"Extremely Weird" Drop in Censorship May Reflect China's Political Struggle
Over the past few days, a number of "sensitive" search teams have been unblocked on the Chinese Internet. It may be a reflection of power struggles at the upper echelon of the Chinese Communist Party.
Matthew Robertson writes for The Epoch Times:
"In the latest bout of oddness to come over the Chinese Internet's notoriously strict censorship, searches for terms related to live organ harvesting have recently been unblocked on several major Internet portals. Specifically, the terms "live harvest," "bloody harvest" and "Wang Lijun live harvest" were all recently permitted searches on Sina Weibo, the most popular microblogging platform, and Baidu, the most popular search engine."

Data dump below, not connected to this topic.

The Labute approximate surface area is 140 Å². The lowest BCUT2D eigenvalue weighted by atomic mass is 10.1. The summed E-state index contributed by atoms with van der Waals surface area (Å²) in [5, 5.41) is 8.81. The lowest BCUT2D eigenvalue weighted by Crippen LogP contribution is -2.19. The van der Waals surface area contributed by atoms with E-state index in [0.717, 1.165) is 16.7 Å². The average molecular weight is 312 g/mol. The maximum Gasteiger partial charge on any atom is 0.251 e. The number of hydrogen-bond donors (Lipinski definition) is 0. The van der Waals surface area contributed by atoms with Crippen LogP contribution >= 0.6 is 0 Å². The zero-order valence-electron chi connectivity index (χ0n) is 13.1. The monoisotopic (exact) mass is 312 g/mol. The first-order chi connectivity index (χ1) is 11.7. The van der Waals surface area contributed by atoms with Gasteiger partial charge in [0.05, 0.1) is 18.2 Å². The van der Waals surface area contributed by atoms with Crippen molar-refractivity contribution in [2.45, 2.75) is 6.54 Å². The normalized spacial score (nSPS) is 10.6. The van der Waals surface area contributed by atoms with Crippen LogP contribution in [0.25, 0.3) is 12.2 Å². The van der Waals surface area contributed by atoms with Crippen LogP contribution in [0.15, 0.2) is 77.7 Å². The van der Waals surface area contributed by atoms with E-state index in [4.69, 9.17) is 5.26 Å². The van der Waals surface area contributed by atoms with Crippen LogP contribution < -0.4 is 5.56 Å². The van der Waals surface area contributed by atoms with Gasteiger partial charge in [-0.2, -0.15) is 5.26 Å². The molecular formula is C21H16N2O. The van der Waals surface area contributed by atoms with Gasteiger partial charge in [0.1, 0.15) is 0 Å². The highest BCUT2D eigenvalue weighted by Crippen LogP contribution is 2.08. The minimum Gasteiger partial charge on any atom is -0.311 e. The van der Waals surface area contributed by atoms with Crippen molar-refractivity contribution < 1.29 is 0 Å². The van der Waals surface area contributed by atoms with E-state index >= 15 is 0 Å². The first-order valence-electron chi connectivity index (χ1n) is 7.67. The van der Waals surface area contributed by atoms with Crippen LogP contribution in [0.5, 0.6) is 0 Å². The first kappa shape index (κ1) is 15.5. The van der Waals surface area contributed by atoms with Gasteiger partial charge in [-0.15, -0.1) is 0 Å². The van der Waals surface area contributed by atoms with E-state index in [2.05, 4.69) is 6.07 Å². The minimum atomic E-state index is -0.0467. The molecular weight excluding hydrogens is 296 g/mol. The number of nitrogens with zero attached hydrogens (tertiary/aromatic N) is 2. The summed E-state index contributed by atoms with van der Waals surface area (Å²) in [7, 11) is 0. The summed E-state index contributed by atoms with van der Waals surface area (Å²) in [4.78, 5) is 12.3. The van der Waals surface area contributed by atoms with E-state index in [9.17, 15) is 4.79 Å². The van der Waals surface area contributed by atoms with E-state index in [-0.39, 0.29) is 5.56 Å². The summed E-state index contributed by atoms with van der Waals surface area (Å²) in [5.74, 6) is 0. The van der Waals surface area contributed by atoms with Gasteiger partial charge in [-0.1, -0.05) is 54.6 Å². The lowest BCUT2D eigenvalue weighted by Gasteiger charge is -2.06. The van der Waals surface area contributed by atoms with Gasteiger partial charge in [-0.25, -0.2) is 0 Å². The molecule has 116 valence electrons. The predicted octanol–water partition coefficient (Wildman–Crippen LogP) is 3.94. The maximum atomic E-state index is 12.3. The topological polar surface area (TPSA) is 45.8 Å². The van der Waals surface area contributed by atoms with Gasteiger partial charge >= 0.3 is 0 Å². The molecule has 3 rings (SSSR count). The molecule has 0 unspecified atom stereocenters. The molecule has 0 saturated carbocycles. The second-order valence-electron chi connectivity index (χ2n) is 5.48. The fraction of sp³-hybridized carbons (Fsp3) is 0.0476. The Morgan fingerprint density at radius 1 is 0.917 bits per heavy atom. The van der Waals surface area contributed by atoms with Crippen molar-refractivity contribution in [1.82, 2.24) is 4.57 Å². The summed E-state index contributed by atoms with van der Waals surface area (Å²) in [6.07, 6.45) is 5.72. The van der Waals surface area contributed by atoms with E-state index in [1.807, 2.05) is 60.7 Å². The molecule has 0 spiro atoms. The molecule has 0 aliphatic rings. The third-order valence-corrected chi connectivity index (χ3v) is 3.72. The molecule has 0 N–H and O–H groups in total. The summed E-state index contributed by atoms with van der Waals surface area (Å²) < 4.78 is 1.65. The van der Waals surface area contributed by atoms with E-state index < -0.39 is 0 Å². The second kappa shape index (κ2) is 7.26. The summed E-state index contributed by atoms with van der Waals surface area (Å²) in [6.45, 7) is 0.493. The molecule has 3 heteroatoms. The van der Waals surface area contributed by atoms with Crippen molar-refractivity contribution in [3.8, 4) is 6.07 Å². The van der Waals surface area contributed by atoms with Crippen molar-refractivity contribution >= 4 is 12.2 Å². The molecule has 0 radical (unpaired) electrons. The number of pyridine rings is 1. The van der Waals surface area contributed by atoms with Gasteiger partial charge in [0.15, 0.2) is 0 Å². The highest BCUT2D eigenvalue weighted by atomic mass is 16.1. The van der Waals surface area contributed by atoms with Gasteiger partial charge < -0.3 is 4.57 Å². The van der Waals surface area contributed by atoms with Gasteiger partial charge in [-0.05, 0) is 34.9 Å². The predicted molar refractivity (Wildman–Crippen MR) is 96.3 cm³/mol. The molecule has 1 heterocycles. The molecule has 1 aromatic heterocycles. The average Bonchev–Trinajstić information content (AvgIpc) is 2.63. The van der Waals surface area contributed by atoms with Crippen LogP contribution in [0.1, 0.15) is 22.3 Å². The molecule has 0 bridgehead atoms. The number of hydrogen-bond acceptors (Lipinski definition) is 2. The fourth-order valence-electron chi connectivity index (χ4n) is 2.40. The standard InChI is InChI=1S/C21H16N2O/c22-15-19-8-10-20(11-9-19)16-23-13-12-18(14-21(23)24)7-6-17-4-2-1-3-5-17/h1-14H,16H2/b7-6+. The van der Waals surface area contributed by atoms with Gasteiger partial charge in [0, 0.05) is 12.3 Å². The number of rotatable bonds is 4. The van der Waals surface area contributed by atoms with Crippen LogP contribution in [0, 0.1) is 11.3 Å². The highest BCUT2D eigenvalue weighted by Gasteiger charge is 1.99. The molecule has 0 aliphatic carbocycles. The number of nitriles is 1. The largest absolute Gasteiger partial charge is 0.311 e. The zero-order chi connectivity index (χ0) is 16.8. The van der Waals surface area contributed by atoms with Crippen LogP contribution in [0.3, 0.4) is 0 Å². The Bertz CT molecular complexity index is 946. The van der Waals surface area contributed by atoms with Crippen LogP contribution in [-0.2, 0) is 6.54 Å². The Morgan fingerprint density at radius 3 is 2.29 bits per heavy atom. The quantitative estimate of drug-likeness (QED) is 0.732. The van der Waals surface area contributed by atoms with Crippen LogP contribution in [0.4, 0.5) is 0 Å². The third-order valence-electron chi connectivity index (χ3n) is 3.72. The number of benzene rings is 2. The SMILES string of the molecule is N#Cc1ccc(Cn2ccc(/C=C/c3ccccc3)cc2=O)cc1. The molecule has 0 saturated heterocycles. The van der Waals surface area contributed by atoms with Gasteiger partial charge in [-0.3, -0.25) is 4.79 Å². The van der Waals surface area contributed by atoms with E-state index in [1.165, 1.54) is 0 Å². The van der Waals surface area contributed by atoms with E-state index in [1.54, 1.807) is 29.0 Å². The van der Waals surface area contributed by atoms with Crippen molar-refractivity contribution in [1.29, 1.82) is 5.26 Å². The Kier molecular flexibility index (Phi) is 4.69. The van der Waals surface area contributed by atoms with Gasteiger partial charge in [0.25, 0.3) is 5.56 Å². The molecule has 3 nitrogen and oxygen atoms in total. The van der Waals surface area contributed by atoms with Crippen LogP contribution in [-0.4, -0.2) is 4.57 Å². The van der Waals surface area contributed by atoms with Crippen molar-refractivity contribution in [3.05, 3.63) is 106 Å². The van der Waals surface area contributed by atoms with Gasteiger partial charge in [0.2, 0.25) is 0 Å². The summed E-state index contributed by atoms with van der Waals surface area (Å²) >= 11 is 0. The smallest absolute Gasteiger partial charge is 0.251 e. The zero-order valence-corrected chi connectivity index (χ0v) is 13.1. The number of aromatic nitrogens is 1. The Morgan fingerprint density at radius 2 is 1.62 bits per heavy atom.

In the above interview with Robertson, he says the opening up of certain prohibited search terms is "extremely weird"—that is, unexpected under the current, tightly controlled censorship in China.
He believes it may be a deliberate political move that reflects the power struggle between China's former leader, Jiang Zemin, and the current leadership, including Hu Jintao and Wen Jiabao.
Jiang Zemin and his faction began to persecute adherents of the Falun Gong spiritual practice in 1999. Evidence suggests that since then, China's state-run hospitals have harvested organs from living practitioners. In Chinese, this term is "Live Harvest."
The persecution of Falun Gong has continued under the current leadership of Hu Jintao and Wen Jiabao. How to handle the persecution, and who should be held accountable in the future, are likely key issues ahead of the Communist Party leadership transition slated to happen later this year.